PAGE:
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ASHTĀDHYĀYĪ Pānini's Ashtādhyāyī (The eight chapters; fifth century b.c.), provides four thousand rules that describe completely the Sanskrit of his day. The great variety of linguistic ideas used in the text mirrors the complexity of cognitive relationships, and this is the secret of its power and success. It is remarkable that Pānini set out to describe the entire grammar in terms of a finite number of rules. Scholars have shown that the grammar of Pānini represents a universal grammatical and computing system.

The Ashtādhyāyī deals ostensibly with the Sanskrit language. However, it presents the framework for a universal grammar that can apply to any language. Two important early commentaries on this grammar are by Kātyāyana and Patanjali. Its philosophical basis was examined in an important work by Bhartrihari in the fifth century a.d.

Pānini's grammar begins with "metarules," or rules about rules, using a special technical language, or "meta-language." This is followed by several sections on how to generate words and sentences starting from roots, as well as rules on transformation of structure. The last part of the grammar is a one-directional string of rules, where a given rule in the sequence ignores all rules that follow. Pānini also uses recursion by allowing elements of earlier rules to recur in later rules. He thus anticipates by more than 2,500 years the idea of a computer program, both in form and spirit.

In Pānini's system, a finite set of rules is enough to generate infinity of sentences. The algebraic structure of Pānini's rules was not appreciated in the West until the mid-twentieth century, when a similar generative structure was proposed by Noam Chomsky. Well before this, in the nineteenth century, Pānini's analysis of roots and suffixes and his recognition of ablaut led to the founding of the subjects of comparative and historical linguistics.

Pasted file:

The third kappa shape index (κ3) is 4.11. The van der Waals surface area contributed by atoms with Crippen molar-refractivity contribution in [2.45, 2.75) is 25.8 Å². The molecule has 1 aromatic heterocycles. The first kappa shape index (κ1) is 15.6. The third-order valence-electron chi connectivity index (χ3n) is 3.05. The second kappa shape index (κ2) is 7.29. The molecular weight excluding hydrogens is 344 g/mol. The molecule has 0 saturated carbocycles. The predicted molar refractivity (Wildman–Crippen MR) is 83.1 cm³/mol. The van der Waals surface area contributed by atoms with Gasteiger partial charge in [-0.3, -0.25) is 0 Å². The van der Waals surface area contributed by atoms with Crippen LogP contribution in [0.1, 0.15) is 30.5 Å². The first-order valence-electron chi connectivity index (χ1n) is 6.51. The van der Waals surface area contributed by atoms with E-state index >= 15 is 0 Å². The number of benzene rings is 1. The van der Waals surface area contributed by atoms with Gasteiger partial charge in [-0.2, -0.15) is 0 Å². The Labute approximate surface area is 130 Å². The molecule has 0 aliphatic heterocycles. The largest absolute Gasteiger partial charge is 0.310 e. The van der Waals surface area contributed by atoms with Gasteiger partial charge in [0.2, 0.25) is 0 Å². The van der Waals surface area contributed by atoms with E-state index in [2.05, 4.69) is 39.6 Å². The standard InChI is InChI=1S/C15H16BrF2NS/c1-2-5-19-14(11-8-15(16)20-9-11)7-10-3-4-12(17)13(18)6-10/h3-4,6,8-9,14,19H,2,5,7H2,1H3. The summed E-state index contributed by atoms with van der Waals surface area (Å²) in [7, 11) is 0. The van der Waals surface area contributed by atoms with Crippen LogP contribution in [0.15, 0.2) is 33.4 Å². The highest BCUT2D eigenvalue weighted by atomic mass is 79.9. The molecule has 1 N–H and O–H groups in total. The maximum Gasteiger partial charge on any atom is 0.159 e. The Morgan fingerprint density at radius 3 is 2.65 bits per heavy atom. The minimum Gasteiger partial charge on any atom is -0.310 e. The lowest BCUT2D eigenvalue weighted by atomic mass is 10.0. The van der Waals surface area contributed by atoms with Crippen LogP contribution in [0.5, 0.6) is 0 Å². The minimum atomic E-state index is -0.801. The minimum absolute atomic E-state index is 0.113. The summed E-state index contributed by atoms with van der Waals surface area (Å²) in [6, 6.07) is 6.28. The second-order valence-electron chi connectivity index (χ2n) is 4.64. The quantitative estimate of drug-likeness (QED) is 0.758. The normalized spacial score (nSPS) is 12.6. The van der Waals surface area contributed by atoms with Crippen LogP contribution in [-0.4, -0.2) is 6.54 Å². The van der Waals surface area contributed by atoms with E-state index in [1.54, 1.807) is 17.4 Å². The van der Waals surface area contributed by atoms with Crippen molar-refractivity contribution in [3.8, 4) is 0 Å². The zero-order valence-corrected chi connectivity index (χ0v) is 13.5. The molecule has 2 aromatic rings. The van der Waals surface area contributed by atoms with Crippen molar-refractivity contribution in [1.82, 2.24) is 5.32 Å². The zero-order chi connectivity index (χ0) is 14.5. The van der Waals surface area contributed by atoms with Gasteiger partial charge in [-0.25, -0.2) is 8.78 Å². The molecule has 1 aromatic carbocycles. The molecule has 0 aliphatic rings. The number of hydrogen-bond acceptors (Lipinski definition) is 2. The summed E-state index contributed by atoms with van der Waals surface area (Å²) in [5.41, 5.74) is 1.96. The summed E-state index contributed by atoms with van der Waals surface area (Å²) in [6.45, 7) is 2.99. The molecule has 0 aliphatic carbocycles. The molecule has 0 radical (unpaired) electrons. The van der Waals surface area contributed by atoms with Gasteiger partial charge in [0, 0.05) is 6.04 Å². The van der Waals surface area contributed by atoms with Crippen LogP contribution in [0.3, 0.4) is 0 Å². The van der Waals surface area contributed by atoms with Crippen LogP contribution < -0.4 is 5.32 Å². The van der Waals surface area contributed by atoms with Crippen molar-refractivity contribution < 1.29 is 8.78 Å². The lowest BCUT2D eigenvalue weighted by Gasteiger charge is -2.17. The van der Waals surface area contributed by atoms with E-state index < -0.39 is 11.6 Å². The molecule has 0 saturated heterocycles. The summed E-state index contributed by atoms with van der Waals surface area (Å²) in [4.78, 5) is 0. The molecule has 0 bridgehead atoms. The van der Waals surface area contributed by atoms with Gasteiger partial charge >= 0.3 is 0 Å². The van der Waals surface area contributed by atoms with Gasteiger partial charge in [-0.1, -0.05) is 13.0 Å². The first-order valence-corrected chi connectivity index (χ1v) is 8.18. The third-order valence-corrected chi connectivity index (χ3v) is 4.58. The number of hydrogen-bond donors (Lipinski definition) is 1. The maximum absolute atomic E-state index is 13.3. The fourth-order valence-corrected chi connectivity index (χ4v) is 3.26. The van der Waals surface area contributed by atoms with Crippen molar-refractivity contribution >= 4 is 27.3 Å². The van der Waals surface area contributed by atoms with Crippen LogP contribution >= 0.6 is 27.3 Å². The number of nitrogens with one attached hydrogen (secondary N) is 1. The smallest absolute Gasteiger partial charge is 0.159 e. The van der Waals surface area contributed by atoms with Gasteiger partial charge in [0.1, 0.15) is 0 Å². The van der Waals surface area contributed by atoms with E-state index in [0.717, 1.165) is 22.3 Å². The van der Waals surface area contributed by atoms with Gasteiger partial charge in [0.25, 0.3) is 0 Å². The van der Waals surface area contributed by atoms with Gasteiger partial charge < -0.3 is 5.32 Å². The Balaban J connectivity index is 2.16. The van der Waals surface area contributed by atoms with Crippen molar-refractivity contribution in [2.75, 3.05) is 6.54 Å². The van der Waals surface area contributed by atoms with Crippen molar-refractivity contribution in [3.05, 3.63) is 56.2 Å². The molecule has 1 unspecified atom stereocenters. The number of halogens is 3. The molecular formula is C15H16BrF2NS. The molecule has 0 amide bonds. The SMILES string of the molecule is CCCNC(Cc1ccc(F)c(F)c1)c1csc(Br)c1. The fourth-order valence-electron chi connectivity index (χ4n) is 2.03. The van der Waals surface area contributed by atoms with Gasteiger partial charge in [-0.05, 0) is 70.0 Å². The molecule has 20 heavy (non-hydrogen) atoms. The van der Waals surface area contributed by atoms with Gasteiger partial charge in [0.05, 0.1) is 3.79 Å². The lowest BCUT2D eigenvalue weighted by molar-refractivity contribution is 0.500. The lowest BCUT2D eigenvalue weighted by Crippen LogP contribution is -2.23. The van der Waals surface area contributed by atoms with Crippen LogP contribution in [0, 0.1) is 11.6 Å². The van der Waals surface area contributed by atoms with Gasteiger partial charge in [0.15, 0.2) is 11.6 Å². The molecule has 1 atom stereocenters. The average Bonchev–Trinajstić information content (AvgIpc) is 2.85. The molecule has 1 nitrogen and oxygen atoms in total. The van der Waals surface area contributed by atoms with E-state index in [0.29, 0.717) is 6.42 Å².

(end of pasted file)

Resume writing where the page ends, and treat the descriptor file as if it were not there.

Pānini took the idea of action as defined by the verb and developed a comprehensive theory by providing a context for action in terms of its relations to agents and situations. This theory is called the kāraka theory and stipulates these categories: that which is fixed when departure takes place; the recipient of the object; the instrument, or the main cause of the effect; the basis, or location; what the agent seeks to attain, deed, object; and the agent.

These definitions do not always correspond to the nature of action; therefore, the kāraka theory is only a via media between grammar and reality. It is general enough to subsume a large number of cases; where not directly applicable, the essence of the action/transaction can still be cast in the kāraka mold. To do this, Pānini requires that the intent of the speaker be considered. Rather than being based on conventions concerning ways to string words together, Pānini's system is based on meaning. The kārakas do not have a one-to-one correspondence with grammatical cases. Grammars based on Pānini's ideas also have been devised for languages other than Sanskrit.

Subhash Kak

See alsoPānini


Cardona, G. Panini: His Work and Its Traditions: Background and Introduction. Delhi: Motilal Banarsidass, 1997.

Sharma, R. N. Astādhyāyī of Pānini. New Delhi: Munshiram Manoharlal, 2001.